Joe writes:

Dear Vincent, Elio, Michael and Petra,

I am a microbiologist working in the medical device industry for 20 years. I really enjoyed TWIM 263: Lavender and catheters. It is standard practice for us to scour the literature and patent filings to gain a complete view of advancements and discoveries in antimicrobials, but any nuggets from the show are a much more enjoyable process. Essential oils are some of the oldest remedies rivaling honey, copper, and silver. In the lab, oils like tea tree, oregano, lavender, etc. can demonstrate good antimicrobial activity and better bacteriostatic performance. It has been my experience, unfortunately, that such compounds have not panned out due to compatibility issues with devices, shelf life stability, and an overall degradation in performance when it is not just the pure oil or dilutions thereof.

When I am presenting to customers at tradeshows and conferences, I usually start out with a quick Micro 101 on how to interpret performance data. One point I really try to hammer home is to be wary of microbiological data that is presented in percentages. A product that claims to be antimicrobial, may have to demonstrate minimally a 4-log reduction, also presented as being 99.99% effective. Not everyone understands log10, so I like to offer the quick example of simply taking 1 million CFU’s of bacteria down to 100 or less. 

While a product claim of killing 80% of microbes sounds like a great result, one should understand that is less than a 1 log reduction. This is important because if starting again with 1 million CFU, you still have 200,000 remaining and the infectious dose may only be 10,000 CFU or less.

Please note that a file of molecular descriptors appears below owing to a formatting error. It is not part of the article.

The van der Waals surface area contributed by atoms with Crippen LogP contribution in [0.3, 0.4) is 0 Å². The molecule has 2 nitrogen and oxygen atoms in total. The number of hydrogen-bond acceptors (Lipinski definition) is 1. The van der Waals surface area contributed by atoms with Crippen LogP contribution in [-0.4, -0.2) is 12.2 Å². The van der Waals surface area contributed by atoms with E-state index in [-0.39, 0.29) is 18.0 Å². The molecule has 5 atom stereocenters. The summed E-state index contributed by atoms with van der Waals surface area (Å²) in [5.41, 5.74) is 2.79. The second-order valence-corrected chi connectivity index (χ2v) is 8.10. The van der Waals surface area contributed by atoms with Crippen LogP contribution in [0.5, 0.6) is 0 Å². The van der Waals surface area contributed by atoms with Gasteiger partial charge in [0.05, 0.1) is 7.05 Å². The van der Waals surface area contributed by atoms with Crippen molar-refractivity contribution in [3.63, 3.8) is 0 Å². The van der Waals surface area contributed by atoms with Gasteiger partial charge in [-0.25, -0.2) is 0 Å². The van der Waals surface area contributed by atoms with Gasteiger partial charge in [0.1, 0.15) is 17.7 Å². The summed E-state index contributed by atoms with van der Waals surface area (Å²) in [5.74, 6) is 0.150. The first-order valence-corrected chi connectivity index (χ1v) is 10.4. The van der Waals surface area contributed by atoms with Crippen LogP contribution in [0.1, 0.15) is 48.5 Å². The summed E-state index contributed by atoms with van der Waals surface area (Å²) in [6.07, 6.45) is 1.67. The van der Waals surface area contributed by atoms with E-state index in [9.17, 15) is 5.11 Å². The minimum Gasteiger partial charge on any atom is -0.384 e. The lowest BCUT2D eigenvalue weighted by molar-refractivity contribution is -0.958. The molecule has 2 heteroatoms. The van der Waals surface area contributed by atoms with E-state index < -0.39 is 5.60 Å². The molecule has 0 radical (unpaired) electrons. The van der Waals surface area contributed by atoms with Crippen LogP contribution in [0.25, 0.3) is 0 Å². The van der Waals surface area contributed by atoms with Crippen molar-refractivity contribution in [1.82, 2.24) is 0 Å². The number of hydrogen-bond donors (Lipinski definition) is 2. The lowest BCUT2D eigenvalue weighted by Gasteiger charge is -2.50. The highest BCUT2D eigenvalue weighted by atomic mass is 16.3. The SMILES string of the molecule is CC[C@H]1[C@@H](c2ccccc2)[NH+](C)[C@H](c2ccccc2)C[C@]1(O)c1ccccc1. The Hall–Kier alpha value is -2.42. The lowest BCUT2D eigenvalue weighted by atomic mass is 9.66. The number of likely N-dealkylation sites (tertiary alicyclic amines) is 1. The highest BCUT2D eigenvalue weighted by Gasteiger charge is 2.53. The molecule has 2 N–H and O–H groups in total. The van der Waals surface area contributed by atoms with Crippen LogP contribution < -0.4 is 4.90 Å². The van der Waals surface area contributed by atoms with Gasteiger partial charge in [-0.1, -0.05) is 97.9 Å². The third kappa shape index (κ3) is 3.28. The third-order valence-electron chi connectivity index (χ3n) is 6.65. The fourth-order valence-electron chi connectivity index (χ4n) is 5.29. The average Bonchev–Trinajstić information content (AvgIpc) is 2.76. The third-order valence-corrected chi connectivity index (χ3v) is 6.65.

Percent biofilm mass reduction of 80% may also sound like a great result, but how many CFU bacteria came away with that 80%, and how many are still attached in the remaining 20%? I would argue that the remaining 20% is the most important portion to remove because it is likely to be the surface adhered microbes, exhibiting a persistor phenotype, and ready to reestablish the biofilm shortly after the external pressure is gone. Dr. William Costerton described this wonderfully when he made the world aware of the link between microbial biofilms and chronic health conditions.

Having started my work with biofilm using biomass reduction by using OD after staining with crystal violet, we struggled to get resolution between technologies and which ones had viable paths forward. We have been doing total viable microbial counts instead, using sonication and surfactant based neutralizing buffers to recover the total viable remaining organisms after treatment. This has provided a more refined picture of performance. Fair or not, I typically dismiss any antimicrobial or biofilm disruption performance data presented in percentages.

Keep up the great work, because I reference TWIM and TWIV repeatedly in my talks and hopefully I am getting a few to tune in.


Joe in Minnesota

Ines writes:

Dear Vincent and TWIMers,

I was looking for the study data which reports the success of LEO in suppressing L. monocytogenes (assuming LEO has bacteriostatic effect?).

Was there a control group used in this study, which would have contained only the carrier oils and the ethanol, but without the lavender extract?

The carrier oils and alcohol are components of all essential oils.

Being the skeptic I am, I want to see a ‘control group’ for the LEO, where L. monocytogenes is challenged by the other components of LEO (let’s say, the ‘E’ and the ‘O’ without the ‘L’).

Thank you.


(veterinarian working in public health)

Ines Ilić, DVM, MRCVS, OV

Health protection Practitioner, SW Team

UK Health Security Agency